Like many alcoholics, Young had a nasty streak, that manifested itself long before his life’s shocking finale. One story will suffice. At his time of his divorce from Montgomery, his soon-to-be-fourth wife, Elaine Williams, was pregnant with what would be Young’s only child, Jennifer. Three years later, in the middle of Young’s and Williams’s predictable divorce, he denied paternity of his daughter in order to avoid having to pay child support. He eventually lost that case, but made sure to stick it to his child by leaving her a measly $10 in his will. Shades of Joan Crawford.

Some Young credits that might be worth investigating:

A television movie, Companions in Nightmare (1968), co-starring Anne Baxter and directed by Norman Lloyd. No IMDB comments.  

A Kraft Suspense Theatre episode from 1963, "The End of the World, Baby," directed by the talented Irvin Kershner and co-starring Nina Foch and Peter Lorre. No IMDB comments.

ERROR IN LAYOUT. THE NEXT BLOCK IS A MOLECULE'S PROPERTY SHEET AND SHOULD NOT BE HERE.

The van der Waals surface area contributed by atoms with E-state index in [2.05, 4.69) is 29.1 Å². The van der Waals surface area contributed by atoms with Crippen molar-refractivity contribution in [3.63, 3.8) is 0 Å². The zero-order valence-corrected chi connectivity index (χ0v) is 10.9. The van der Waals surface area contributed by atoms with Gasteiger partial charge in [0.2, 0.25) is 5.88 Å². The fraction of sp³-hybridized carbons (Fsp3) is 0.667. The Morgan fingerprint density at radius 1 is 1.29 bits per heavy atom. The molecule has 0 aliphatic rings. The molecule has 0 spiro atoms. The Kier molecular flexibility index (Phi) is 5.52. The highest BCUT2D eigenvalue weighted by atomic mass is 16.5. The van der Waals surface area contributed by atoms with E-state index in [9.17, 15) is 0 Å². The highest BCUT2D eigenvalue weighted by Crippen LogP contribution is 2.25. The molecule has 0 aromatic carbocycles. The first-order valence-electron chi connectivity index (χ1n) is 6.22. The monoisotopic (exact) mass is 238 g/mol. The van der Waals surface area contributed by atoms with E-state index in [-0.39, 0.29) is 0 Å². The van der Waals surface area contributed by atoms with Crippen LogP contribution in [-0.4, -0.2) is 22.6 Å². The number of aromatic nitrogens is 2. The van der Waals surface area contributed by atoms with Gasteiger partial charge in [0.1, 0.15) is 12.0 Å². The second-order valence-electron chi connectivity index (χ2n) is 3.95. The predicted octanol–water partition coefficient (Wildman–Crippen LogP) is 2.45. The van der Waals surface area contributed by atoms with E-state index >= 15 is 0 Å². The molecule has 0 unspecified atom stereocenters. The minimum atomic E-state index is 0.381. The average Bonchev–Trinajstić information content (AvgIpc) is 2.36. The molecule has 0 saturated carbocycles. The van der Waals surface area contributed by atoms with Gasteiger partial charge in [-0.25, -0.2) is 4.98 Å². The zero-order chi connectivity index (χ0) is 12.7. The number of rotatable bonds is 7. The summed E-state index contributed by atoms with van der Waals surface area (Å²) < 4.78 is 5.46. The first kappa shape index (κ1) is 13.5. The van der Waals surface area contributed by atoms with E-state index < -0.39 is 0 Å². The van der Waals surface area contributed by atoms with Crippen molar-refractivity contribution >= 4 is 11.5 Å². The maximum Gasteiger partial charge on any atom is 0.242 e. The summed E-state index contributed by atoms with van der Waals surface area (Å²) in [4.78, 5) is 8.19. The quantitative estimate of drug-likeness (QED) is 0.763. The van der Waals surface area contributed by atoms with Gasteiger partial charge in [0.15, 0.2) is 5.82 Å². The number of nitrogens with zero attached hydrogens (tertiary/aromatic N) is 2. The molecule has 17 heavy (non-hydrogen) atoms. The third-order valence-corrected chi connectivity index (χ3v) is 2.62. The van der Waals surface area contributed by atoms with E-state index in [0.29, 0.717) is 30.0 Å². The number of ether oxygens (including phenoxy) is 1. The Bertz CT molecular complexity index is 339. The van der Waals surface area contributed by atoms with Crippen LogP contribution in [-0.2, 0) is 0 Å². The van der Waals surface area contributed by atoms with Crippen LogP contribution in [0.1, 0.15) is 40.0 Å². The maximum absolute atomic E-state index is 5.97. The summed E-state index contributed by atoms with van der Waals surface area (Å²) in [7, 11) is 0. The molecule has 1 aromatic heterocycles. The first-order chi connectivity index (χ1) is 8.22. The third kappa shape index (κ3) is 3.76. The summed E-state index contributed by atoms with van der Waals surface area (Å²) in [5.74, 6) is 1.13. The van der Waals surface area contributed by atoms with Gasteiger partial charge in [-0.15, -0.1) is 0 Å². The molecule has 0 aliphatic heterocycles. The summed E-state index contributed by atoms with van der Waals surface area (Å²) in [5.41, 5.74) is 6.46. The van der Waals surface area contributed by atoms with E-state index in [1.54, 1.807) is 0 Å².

A TV remake of The Spiral Staircase starring Young, then-wife Liz Montgomery, and Lillian Gish, the opening production in NBC's Theatre '62 series (1961-1962). No IMDB comments.   

This Theatre '62 series also included live dramatizations of Intermezzo (Ingrid Thulin, Jean-Pierre Aumont, Teresa Wright - wow!), Notorious (Joseph Cotten, George Grizzard, Barbara Rush, Cathleen Nesbitt), The Farmer's Daughter (Lee Remick, Peter Lawford, Charles Bickford, Murray Hamilton), Spellbound (Hugh O'Brian, Maureen O'Hara, Oscar Homolka), The Paradine Case (Richard Basehart, Viveca Lindfors, Boris Karloff), and Rebecca (James Mason, Joan Hackett, Nina Foch, Lloyd Bochner). The Paley Center for Media has a black-and-white copy of the last one (the original broadcast was in color).

Saturday, November 24, 2012

RIP Larry Hagman

[Cross-posted from The Blackboard.]

Hagman was in the middle of filming the second season of the Dallas revival, so it will be interesting to see how they deal with that script-wise.

I quite liked Hagman as the President's diffident translator in Sidney Lumet's Fail-Safe.